Ben King (Trek) and Phil Gaimon (Kenda) attacked the field on a small rise near the day’s final feedzone. When Dowsett sensed the group backing off, he launched a bid to bridge to his Aussie teammate and protect his team’s leader’s jersey. “With such small margins after the prologue, if there’s ever a day to do it, it’s today,” said Dowsett. “There was a lull in the bunch, everyone was just chilling out, so my thoughts initially were, ‘I’ll get myself a gap before the climb and stay with the front group until we make the top.’ I really never had staying away in my mind, to be honest.”
When Dowsett made contact with King and Gaimon, the former went to the front of the group and pulled them across the gap to the leaders. As they reached the foot of the Big Mountain climb, 21 miles from the finish, the breakaway was six riders strong and held a 1:40 advantage.
“When it was Davide, myself and Tanner, I thought we had a chance,” said Jacques-Maynes. “Then when the other three came on right at the bottom of the climb, I was thinking, ‘This could work out.’ Unfortunately, there was a six-mile climb in the way of that, so it didn’t work out too well for me.”
The final selection
The leaders worked together over the first half of the climb, which wound over steep ramps and false flats through high-altitude forest. King killed himself with long pulls to put his teammate into the overall lead before falling off of the pace. Jacques-Maynes and then Frattini were the next to come off, high on the ascent. At that point, the pace making fell to Dowsett, as Tanner’s GC leaders were in the first chase.
“I sort of pulled all the way to the top,” said Dowsett. “Dave had some GC stuff within the team, so he was sitting on.”
By the time he began skipping pulls, Tanner was sure the stage winner would come from the break. “We worked well together and we rode fairly hard up the climb and at the top, I was fairly certain we’d pull it off,” he said. “We really cooperated. Alex was riding for GC and it was the perfect combination.”
BMC was setting pace back in the field to keep the leaders in check. “We put Chad Beyer on the front,” said Louder. “He rode the whole thing bottom to top in the group and I thought it was pretty steady. He pretty much rode it down to that front group by himself.”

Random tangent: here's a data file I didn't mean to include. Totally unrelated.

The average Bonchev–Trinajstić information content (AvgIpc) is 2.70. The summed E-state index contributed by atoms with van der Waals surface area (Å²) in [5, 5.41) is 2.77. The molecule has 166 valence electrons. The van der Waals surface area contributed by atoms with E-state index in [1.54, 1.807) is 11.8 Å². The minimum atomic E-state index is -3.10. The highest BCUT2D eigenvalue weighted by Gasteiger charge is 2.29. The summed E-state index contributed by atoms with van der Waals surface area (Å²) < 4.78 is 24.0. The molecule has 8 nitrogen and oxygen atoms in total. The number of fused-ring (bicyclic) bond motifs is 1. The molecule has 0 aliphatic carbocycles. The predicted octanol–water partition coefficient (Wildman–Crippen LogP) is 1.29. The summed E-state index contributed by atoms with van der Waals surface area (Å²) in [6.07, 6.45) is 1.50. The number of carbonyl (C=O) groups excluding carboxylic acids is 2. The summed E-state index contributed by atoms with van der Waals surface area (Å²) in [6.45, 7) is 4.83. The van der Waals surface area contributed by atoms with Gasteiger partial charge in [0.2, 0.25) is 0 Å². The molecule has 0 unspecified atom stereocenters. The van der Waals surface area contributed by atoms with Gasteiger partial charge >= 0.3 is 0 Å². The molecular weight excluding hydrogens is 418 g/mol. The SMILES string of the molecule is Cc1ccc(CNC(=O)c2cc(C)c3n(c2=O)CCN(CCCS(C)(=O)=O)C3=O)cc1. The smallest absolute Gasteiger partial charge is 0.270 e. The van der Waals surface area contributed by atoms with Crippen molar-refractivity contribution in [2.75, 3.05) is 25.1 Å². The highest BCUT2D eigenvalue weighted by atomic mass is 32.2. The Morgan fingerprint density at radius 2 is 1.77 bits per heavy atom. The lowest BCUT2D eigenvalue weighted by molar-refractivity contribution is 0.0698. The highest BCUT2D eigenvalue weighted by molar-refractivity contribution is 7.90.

As the trio fought a headwind and off-camber corners down Emigration Canyon, Gaimon couldn’t hold on and as they reached the outskirts of Salt Lake City, Dowsett and Tanner were alone. “It was definitely his job to do more work than me,” said Tanner, who benefited from the Brit’s pursuit of the GC lead. “He knew that, I knew that. I cooperated, but at the end of the day that’s just how it works in cycling.”
As they turned onto the finish straight Tanner jumped his companion and rode away with the stage win that he has focused on for much of the season. “Ever since I knew I was doing this race, I really targeted this stage,” he said. “I’ve really concentrated on this stage and gave it everything today. I knew that for a stage win this was probably my opportunity, so I’m rapped to be able to pull of a win like that.”
With an even harder day ahead, the 25-year-old Aussie from Melbourne said he’d cap the day with a cold beer and a soft pillow by 10:00 p.m.
Megias outsprinted Fairly and Frank Pipp (Bissell) in the field, which trimmed the gap to just 26 seconds by the finish.
Dowsett began the day 15 seconds ahead of Tanner and finished just four seconds back to secure the yellow jersey. Tanner moved into second overall, at 11 seconds. Brent Bookwalter (BMC) finished with the first chase group to move into third overall, at 40 seconds.
“I was more concerned about yellow,” said Dowsett of the work he did over the closing miles. “I know Dave quite well and I know that he has quite a kick on him, so I didn’t really fancy my chances at the finish anyway. To be honest, yellow was more the priority. If I can squeeze a couple more seconds out, that could well be good what with the mountaintop finish tomorrow and then the time trial. If I can limit my losses tomorrow and then do a good time trial, we’ll see what happens in the crit and the final stage.”
When tomorrow comes
The tomorrow Dowsett spoke of is the Mount Nebo stage, which finishes high up the tallest peak in the Wasatch Range. The 78.5-mile stage starts in Thanksgiving Point at 10:00 a.m. and rides the flat edge of Utah Lake for the opening 55 miles. When the race turns through Nephi, the road pitches up, climbing 20 miles up the south side of the peak.
The most consistently steep terrain lies low on the climb, just past the winter closure gate. Much of the rolling terrain found high on last year’s ascent of the northern flank is missing. The 10-plus-percent lower reaches give way to a series of long, gradual slopes, short, power climbs and sub-one-minute descents.
Dowsett hadn’t seen the climb, but planned to fight tooth and nail to defend his lead. “I just know that it’s flat and uphill,” said the all-rounder. “That’s good enough for me.”
- 1. David TANNER, (AUS) V Australia, in 03:22:11, 10s bonus
- 2. Alex DOWSETT, (GBR) Trek-Livestrong, at s.t. 6s bonus
- 3. Javier MEGIAS LEAL, (ESP) Team Type 1, at 26 4s bonus
- 4. Caleb FAIRLY, (USA) Team Holowesko Partners, at s.t.
- 5. K Frank PIPP, (USA) Bissell Pro Cycling Team, at s.t.
- 1. Alex DOWSETT, (GBR) Trek-Livestrong, in 3:28:16
- 2. David TANNER, (AUS) V Australia, at 00:00:11
- 3. Brent BOOKWALTER, (USA) BMC Racing Team, at 00:00:40
- 4. Rory SUTHERLAND, (AUS) UnitedHealthcare Pro Cycling P/b Maxxis, at 00:00:41
- 5. Jeff LOUDER, (USA) BMC Racing Team, at 00:00:44